If necessary, Metamorfose produces sworn translations of your documents.
What is a sworn translation?
A sworn translation is a translation officially signed and stamped by a sworn translator and accompanied by the translator’s statement testifying to the truthfulness of the translation.
In the statement the sworn translator confirms that the translation is a truthful rendering in the target language of the text in the appended (copy of the) original document.
What is a sworn translator?
A sworn translator is a translator who has been officially sworn in by the court and is authorised to issue certified or sworn translations.
Translations of documents used for formal purposes usually need to be certified by a sworn translator. This includes extracts from public registers (land registry, land and mortgage register), certificates issued by the Registry of Births, Deaths and Marriages, and other official documents such as diplomas, auditor’s reports and notarial papers.
Examples of translations that usually need to be certified by a sworn translator:
Terms of delivery, articles of association, birth certificates, death certificates, diplomas, official reports, purchase contracts, employment contracts, pension agreements, bailiff’s notifications, petitions for attachment, warranty statements, summons, insolvency declarations, wills, extracts from the Trade Register, marriage certificates, adoption records, non-bankruptcy orders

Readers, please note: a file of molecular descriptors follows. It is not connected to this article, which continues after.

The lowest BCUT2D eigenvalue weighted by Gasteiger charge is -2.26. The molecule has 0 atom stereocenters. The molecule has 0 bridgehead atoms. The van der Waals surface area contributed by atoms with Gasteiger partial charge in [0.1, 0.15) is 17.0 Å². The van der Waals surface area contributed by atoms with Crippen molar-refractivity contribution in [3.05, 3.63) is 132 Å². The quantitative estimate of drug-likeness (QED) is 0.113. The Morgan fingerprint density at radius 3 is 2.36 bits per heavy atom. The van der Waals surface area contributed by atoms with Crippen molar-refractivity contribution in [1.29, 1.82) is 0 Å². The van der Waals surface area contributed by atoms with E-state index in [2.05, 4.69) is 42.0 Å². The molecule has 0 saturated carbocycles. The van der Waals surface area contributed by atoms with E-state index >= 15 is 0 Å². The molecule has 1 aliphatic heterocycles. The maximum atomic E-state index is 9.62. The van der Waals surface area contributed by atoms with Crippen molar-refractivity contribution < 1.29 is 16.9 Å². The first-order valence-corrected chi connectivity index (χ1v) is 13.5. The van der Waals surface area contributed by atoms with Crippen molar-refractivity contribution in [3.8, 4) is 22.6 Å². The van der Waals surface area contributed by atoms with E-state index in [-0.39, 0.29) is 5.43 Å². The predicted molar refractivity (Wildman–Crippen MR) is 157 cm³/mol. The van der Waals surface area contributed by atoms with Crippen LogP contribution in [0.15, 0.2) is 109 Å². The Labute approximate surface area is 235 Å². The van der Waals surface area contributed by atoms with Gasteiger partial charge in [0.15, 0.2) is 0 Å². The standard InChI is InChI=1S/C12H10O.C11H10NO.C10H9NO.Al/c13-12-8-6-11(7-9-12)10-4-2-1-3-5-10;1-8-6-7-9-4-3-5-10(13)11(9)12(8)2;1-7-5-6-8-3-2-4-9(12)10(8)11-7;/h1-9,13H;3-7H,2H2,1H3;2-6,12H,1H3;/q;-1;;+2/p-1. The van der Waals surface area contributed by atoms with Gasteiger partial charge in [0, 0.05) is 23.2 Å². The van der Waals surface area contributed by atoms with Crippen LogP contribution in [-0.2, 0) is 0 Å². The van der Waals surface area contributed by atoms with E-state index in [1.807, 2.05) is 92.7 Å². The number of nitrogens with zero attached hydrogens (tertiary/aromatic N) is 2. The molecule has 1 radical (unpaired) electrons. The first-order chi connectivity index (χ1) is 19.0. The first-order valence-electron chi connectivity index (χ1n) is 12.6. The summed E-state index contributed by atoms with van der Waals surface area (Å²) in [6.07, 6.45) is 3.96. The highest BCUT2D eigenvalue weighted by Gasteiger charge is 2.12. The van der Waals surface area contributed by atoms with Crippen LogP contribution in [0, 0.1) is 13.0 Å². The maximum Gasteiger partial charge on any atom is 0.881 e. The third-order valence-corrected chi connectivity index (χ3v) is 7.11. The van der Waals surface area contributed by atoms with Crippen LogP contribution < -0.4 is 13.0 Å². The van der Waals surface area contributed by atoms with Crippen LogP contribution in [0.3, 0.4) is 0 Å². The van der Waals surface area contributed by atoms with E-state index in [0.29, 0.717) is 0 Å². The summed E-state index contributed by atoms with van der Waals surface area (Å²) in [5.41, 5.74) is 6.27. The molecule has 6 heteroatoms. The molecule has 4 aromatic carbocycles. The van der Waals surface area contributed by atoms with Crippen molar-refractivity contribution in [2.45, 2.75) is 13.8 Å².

Some authorities require that the sworn translator’s signature be authenticated through what is known as an apostille, or signature authentication certificate. The certificate is issued by the registrar of the court where the relevant translator’s signature was deposited. For authentication, the sworn translation must be presented to the court and can usually be collected one or two days later.
If the translation is to be used in countries that have not signed the Convention Abolishing the Requirement of Legalisation for Foreign Public Documents, the full legalisation procedure applies. This procedure, which is performed under the auspices of the president of the court where the translator is registered, is far more complex than the above authentication procedure. This is because the document, after the signature authentication process, will need to be presented to the Ministry of Justice, the Ministry of Foreign Affairs and the consulate of the country in question.